'It is good,' said Face-of-god.  'Be speedy, Dallach!'

So Dallach departed, running lightly, and the two chiefs abode there; and the horn in Silver-stead blew at whiles for a little, and then stayed; and Folk-might said:

'Lo you! they come flockmeal to the Mote-stead; the Place will be filled ere long.'

Said Face-of-god:  'Will they make offerings to their god at the hallowing in of their Folk-mote?  Where then are the slaughter-beasts?'

'They shall not long be lacking,' said Folk-might.  'See you it is getting thronged about the altar and the Mote-house.'

Now there were four ways into the Market-place of Silver-stead turned toward the four airts, and the midmost of the kindreds' battle looked right down the southern one, which went up to the wood, but stopped there in a mere woodland path, and the more part of the town lay north and west of this way, albeit there was a way from the east also.  But the hill-side just below the two captains lay two furlongs west of this southern way; and it went down softly till it was gotten quite near to the backs of the houses on the south side of the Market-place, and was sprinkled scantly with bushes and trees as aforesaid; but at last were there more bushes, which well-nigh made a hedge across it, reaching from the side of the southern way; and a foot or two beyond these bushes the ground fell by a steep and broken bent down to the level of the Market-place, and betwixt that fringe of bushes and the backs of the houses on the south side of the Place was less it maybe than a full furlong:  but the southern road aforesaid went down softly into the Market-place, since it had been fashioned so by men.

Now the two chiefs heard a loud blast of horns come up from the town, and lo! a great crowd of men wending their ways down the road from the north, and they came into the market-place with spears and other weapons tossing in the air, and amidst of these men, who seemed to be all of the warriors, they saw as they drew nigher some two score and ten of men clad in long raiment of yellow and scarlet, with tall spiring hats of strange fashion on their heads, and in their hands long staves with great blades like scythes done on to them; and again, in the midst of these yellow and red glaive-bearers, in the very heart of the throng were some score of naked folk, they deemed both men and women, but were not sure, so close was the throng; nor could they see if they were utterly naked.

'Lo you, brother!' quoth Folk-might, 'said I not that the beasts for the hewing should not tarry?  Yonder naked folk are even they:  and ye may well deem that they are the thralls of the Dusky Men; and meseemeth by the whiteness of their skins they be of the best of them.  For these felons, it is like, look to winning great plenty of thralls in Burgdale, and so set the less store on them they have, and may expend them freely.'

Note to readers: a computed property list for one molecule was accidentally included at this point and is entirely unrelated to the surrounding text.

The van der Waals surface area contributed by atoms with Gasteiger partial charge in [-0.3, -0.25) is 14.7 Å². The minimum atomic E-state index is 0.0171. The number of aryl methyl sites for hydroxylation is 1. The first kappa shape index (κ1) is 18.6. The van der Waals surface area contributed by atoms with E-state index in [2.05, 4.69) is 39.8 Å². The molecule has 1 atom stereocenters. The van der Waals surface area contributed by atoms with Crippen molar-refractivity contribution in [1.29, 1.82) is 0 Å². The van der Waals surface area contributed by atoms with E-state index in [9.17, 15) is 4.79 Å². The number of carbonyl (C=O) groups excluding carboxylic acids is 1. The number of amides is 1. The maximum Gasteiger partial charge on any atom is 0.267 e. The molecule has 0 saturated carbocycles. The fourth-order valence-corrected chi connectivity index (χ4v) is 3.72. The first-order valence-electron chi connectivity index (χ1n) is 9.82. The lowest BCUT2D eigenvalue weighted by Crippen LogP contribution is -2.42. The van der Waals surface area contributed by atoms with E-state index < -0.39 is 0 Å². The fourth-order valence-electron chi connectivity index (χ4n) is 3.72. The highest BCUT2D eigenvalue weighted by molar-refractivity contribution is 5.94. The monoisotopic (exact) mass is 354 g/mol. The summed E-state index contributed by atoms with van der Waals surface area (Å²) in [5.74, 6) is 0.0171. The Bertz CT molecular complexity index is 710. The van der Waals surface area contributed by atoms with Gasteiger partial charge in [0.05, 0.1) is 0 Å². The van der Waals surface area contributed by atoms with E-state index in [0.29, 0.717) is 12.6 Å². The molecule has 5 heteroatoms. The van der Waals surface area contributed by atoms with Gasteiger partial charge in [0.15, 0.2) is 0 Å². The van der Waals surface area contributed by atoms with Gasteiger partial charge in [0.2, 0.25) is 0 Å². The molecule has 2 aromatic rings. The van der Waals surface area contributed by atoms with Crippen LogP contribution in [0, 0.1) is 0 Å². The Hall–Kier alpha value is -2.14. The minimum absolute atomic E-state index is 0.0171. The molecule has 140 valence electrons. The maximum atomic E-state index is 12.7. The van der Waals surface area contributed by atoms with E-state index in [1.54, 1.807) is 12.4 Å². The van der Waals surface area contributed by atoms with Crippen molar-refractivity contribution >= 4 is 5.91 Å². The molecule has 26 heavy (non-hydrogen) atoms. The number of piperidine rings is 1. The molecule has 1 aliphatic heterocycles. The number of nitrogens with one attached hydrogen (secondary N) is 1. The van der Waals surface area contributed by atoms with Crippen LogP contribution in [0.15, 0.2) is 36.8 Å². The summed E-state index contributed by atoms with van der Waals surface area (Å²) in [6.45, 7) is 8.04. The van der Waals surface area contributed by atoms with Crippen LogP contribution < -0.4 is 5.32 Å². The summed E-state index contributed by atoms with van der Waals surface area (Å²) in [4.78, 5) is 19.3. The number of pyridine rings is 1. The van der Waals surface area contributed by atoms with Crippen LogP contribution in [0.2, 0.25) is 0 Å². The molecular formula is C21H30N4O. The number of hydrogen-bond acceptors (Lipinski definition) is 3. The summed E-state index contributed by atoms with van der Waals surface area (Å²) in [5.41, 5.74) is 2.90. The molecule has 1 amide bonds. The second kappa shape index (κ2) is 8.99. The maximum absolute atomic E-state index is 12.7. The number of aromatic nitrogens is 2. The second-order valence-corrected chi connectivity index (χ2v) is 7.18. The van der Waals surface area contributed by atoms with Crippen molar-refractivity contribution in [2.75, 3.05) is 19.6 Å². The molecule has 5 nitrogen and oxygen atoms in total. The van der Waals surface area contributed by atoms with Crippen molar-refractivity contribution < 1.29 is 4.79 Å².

As he spake they heard the sound of men marching in the wood behind them, and they turned about and saw that there was come Wood-wise, and with him upwards of two score and ten of the bowmen of the Woodlanders and the Wolf--huntsmen, cragsmen, and scourers of the Waste; men who could shoot the chaffinch on the twig a hundred yards aloof; who could make a hiding-place of the bennets of the wayside grass, or the stem of the slender birch-tree.  With these must needs be Bow-may, who was the closest shooter of all the kindreds.

So then Wood-wise told the War-leader that Dallach had given the word to the Host, and that all men were astir and would be there presently in their ordered companies; and Face-of-god spake to Folk-might, and said:  'Chief of the Wolf, wilt thou not give command to these bowmen, and set them to the work; for thou wottest thereof.'

'Yea, that will I,' said Folk-might, and turned to Wood-wise, and said:  'Wood-wise, get ye down the slope, and loose on these felons, who have a murder on hand, if so be ye have a chance to do it wisely. But in any case come ye all back; for all shall be needed yet to-day. So flee if they pursue, for ye shall have us to flee to.  Now be ye wary, nor let the curse of the Wolf and the Face lie on your slothfulness.'

Wood-wise did but nod his head and lift his hand to his fellows, who set off after him down the slope without more tarrying.  They went very warily, as if they were hunting a quarry which would flee from them; and they crept amongst the grass and stones from bush to bush like serpents, and so, unseen by the Dusky Men, who indeed were busied over their own matters, they came to the fringe of bushes above the broken ground aforesaid, and there they took their stand, and before them below those steep banks was but the space at the back of the houses.  As to the houses, as aforesaid, they were not so high as elsewhere about the Market-place; and at the end of a long low hall there was a gap between its gable and the next house, whereby they had a clear sight of the Place about the god's altar and the banners, and the great hall of Silver-dale, with the double stair that went up to the door thereof.